Wednesday, April 16, 2008

Under the Volcano: Changing the Emphasis

The classical and long-familiar view of Yosemite Valley from the end of the Wawona Tunnel has become so iconic that it is easy to forget how spectacular the individual elements of the view would be in any other setting (see Standing Underneath Volcanoes from a few days ago) . Since getting my first digital camera in 2001, I have been to Yosemite Valley 22 times, and I always take the same picture! It's true that every visit is different, with different clouds and light conditions, but it is hard to stand in front of one of the great panoramas of the world without trying to fit it all into a single picture. So, during the last few visits I tried to zoom in on a few of the pieces that make for such a rich tapestry.

Today, our view is of the lowermost Cathedral Rocks next to Bridalveil Fall (which at 620 feet provides the scale for the picture). The triangular shape of the cliff results from intersecting vertical joint sets. The cliffs are composed primarily of El Capitan granite (about 102 Ma), which is a coarse-grained, white to light-gray biotite granite and biotite granodiorite containing quartz (gray glassy looking grains), orthoclase feldspar (white grains), and biotite mica (black grains)..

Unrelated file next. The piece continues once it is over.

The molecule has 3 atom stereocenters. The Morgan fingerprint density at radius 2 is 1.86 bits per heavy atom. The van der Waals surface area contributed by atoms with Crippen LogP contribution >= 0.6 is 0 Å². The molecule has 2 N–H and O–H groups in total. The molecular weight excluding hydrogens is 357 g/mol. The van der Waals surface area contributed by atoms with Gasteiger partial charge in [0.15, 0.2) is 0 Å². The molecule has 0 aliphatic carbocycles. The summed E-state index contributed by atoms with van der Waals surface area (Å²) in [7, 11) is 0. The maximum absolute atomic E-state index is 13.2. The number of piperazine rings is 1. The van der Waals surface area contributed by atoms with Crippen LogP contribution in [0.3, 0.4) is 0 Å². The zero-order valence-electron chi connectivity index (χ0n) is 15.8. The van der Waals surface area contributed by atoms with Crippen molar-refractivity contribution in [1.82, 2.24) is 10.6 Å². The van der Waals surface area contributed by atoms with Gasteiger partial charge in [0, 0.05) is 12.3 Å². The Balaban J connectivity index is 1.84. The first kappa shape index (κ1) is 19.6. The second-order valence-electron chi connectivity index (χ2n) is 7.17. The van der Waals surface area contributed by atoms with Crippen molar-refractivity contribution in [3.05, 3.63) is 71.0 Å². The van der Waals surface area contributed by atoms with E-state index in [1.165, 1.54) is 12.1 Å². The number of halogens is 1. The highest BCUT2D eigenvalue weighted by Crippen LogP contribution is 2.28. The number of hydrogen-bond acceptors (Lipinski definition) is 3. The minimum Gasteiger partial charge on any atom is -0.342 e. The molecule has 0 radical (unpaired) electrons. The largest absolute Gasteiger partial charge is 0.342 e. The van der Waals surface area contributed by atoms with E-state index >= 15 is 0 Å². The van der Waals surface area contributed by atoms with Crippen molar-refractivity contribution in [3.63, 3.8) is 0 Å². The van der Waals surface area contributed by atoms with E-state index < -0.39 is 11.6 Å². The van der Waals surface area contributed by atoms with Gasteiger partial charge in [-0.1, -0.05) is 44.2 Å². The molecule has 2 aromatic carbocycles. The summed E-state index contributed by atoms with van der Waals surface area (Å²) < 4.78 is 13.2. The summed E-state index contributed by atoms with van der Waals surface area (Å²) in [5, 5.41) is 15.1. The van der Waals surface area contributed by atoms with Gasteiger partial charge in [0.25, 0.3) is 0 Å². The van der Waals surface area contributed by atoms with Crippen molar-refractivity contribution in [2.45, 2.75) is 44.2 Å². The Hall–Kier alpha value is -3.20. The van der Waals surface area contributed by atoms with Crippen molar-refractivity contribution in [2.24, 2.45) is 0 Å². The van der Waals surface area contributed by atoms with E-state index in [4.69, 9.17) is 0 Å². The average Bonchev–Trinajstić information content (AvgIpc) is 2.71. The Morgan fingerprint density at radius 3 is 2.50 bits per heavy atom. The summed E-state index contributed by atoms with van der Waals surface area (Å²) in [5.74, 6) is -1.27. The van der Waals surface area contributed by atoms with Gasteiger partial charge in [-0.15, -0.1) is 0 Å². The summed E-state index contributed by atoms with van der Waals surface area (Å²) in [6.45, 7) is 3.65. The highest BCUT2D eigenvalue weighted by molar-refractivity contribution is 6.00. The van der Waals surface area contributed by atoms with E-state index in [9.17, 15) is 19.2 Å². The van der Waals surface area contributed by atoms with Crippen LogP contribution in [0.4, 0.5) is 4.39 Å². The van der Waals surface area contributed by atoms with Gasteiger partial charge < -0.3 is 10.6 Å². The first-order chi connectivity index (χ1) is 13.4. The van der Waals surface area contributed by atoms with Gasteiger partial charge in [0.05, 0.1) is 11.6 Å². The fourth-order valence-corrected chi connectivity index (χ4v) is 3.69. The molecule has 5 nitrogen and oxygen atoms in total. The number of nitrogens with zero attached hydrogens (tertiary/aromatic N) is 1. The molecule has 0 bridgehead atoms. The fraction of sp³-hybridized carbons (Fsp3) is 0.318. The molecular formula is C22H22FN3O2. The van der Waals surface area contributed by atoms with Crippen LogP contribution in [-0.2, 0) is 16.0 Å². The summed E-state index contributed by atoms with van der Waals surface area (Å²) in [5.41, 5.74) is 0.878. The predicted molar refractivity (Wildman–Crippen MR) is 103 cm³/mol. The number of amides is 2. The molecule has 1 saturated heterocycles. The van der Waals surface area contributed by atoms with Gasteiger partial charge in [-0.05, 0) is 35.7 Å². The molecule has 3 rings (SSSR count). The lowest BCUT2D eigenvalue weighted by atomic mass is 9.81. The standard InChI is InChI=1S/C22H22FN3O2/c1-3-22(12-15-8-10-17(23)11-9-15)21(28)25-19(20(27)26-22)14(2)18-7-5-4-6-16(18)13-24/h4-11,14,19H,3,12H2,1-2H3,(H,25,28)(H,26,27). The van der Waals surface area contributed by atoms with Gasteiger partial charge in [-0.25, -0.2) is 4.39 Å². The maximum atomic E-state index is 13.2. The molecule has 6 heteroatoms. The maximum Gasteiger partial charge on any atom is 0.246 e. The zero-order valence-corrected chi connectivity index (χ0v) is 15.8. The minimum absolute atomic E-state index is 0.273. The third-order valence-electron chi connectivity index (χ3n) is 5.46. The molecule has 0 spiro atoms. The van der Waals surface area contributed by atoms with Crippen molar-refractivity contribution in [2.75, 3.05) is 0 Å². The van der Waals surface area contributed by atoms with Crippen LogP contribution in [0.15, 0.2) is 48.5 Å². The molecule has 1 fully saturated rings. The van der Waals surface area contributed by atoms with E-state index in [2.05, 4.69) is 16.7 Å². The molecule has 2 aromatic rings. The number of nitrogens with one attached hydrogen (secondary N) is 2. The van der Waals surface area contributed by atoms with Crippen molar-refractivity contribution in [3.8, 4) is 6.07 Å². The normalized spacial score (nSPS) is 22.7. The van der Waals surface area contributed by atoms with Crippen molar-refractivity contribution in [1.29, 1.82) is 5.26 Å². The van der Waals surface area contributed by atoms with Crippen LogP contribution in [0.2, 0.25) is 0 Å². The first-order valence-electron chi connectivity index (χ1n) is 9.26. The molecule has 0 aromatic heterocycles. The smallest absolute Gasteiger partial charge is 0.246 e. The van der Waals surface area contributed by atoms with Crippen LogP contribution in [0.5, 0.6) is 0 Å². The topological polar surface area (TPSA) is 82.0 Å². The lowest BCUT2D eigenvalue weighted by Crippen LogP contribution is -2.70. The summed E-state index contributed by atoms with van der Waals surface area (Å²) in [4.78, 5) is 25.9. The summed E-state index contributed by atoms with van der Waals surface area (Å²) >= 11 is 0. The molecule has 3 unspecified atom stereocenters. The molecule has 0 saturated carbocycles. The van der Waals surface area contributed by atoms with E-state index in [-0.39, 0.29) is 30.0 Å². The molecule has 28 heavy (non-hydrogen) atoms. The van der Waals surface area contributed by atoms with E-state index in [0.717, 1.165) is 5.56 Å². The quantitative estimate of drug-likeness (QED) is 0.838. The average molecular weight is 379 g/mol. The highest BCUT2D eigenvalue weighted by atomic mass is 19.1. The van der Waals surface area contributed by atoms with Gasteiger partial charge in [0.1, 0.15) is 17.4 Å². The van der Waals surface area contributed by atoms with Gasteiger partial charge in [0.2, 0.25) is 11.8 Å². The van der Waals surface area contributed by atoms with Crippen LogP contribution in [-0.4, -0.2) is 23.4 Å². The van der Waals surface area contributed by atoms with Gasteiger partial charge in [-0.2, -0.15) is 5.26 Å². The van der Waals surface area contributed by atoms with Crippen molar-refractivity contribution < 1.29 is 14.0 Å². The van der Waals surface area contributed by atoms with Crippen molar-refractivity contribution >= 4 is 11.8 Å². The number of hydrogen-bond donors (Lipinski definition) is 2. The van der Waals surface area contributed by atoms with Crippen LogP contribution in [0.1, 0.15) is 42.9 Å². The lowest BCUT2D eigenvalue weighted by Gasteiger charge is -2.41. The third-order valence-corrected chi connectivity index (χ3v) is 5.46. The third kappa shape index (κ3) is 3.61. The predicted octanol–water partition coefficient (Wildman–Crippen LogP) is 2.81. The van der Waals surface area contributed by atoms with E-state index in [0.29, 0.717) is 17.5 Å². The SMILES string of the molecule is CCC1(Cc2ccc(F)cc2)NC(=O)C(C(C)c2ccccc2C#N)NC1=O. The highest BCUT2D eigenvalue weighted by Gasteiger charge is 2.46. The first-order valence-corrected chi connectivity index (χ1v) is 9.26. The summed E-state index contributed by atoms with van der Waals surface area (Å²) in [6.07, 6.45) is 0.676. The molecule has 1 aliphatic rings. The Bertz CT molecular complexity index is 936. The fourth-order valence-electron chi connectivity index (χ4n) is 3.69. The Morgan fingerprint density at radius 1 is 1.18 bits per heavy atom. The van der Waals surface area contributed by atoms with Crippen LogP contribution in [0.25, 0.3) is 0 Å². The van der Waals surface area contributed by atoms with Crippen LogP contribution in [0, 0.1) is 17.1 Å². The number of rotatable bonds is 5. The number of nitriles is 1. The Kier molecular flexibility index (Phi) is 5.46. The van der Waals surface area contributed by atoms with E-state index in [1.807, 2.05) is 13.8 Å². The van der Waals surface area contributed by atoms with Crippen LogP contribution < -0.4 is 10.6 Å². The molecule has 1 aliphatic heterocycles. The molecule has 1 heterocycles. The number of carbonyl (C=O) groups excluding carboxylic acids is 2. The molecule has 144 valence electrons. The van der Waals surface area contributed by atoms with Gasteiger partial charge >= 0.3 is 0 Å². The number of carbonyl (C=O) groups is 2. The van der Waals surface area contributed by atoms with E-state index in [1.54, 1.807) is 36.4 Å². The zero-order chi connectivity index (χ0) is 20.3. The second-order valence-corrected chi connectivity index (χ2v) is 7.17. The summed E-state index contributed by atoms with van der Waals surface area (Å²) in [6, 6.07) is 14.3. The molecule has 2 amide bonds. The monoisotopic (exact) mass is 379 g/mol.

Exfoliated Sentinel Dome can be seen at the top of the photograph. The Glacier Point Road pulls to within a quarter mile or so of the summit, and it is an easy climb for an incredible payoff of a view (see some future post!).

Update on the Earthquake Watch: didn't feel any of them today, but the Historical Geology Class got to see an incoming quake on the seismometer this evening. It was probably the 6.5 magnitude quake in the Andreanof Islands in the Aleutian chain. 29 years and 364 days to go....

1 comment:

Silver Fox said...

Quite a nice zoom in of Bridalveil Falls - Yosemite is such a great place for photos.

[Hmm... Haven't been there since 2000 in non-digital days. Grew up in Sacto - we went there often. Have a hard time getting past the increase in crowds, nowadays.]

Great granite!